What’s wrong with Country Strong? Certainly not the musical numbers or the acting by Gwyneth Paltrow, Tim McGraw, Garrett Hedlund and Leighton Meester. But the unrealistic behavior of the characters and their unclear motivation make it very hard to suspend disbelief while watching this melodrama about a country megastar on a downward spiral. Misconceptions concerning show biz, rehab and addiction abound. Although the film manages to show how hard it is for an alcoholic to kick the booze habit, especially a famous person faced with guilt and the pressure of making a comeback, many of the messages delivered here do not ring true to me.
When the movie opens, Kelly Canter (Paltrow) is in rehab after a humiliating concert performance and the loss of a baby. She’s eligible for another month of treatment, but her husband James (McGraw) has decided to take her out of rehab early because she’s so much better -- and, of course, because he has arranged for a lucrative tour. This surprises and angers Beau (Hedlund), a counselor at the treatment center who’s been receiving much more than help with his own country music goals from Kelly. James doesn’t like Beau, but he agrees to take him along on the tour as one of the opening performers if he agrees to help keep Kelly from drinking. Why does hubby then provide Kelly with pills before a performance? If he was concerned about her addiction, he should be just as worried about the pills as the alcohol. Does he love Kelly or only the money she makes for him? It’s not clear.
However, it soon becomes painfully clear that Kelly should have stayed in rehab for the full time -- because after receiving a cruel gift right before the show, she hits the bottle again. Hubby has also contributed to her stress by being emotionally distant from her and by paying too much attention to Chiles (Meester), a beautiful young singer he’s hired. From this point on, viewers are subjected to scene after scene of Kelly’s alcoholic binges and hangovers. “This is just plain tedious,” my husband whispered to me after watching Paltrow in so many of these repetitive and sordid sequences. “I feel the same way,” my daughter echoed quietly.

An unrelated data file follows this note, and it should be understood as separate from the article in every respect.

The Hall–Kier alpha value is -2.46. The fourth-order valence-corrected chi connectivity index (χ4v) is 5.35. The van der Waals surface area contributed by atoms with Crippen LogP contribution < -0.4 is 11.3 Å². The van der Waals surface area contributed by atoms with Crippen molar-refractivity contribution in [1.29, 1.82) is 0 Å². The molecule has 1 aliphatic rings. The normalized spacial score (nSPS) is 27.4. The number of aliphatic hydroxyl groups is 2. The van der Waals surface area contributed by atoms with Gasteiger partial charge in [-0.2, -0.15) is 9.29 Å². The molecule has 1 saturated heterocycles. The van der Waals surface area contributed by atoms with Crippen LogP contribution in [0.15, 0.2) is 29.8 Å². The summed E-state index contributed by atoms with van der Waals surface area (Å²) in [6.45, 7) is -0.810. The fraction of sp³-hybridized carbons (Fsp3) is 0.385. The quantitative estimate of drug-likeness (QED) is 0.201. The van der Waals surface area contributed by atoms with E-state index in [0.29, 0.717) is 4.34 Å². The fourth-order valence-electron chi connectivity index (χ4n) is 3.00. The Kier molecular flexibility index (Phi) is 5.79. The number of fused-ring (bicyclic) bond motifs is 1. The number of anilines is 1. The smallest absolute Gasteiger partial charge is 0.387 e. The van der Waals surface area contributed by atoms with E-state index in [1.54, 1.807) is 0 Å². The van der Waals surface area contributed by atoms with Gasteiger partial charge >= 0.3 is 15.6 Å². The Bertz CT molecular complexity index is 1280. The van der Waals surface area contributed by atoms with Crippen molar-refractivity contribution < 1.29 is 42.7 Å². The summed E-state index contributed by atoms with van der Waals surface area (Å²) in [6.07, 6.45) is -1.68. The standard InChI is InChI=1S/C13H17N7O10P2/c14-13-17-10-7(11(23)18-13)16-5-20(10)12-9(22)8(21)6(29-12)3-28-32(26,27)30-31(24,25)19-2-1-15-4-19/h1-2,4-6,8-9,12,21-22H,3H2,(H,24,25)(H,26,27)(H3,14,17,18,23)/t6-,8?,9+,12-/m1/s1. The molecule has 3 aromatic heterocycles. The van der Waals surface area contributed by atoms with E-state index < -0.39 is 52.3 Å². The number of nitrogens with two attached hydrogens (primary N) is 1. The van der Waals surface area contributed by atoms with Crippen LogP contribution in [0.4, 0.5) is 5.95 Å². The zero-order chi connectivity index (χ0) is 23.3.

Suddenly, a miracle occurs! Kelly shapes up for a “Make a Wish” visit to a youngster with a terminal disease. She brings her band with her and sings a delightful song to the adoring little guy. Paltrow is wonderful in this touching scene. Her terrific rapport with the little boy seems quite genuine, and her singing is absolutely charming.
Finally, we see Kelly give the concert performance of her life -- another miracle, for evidently she needed no rehearsals. And then, with no rhyme or reason something terrible happens. But not to worry, for no matter how many country music stars lose their way, there are others to take their place. And in Country Strong, it’s Beau and Chiles -- played to perfection by Hedlund and Meester -- who ably carry on.
(Released by Screen Gems and rated “PG-13” for thematic elements involving alcohol abuse and some sexual content.)
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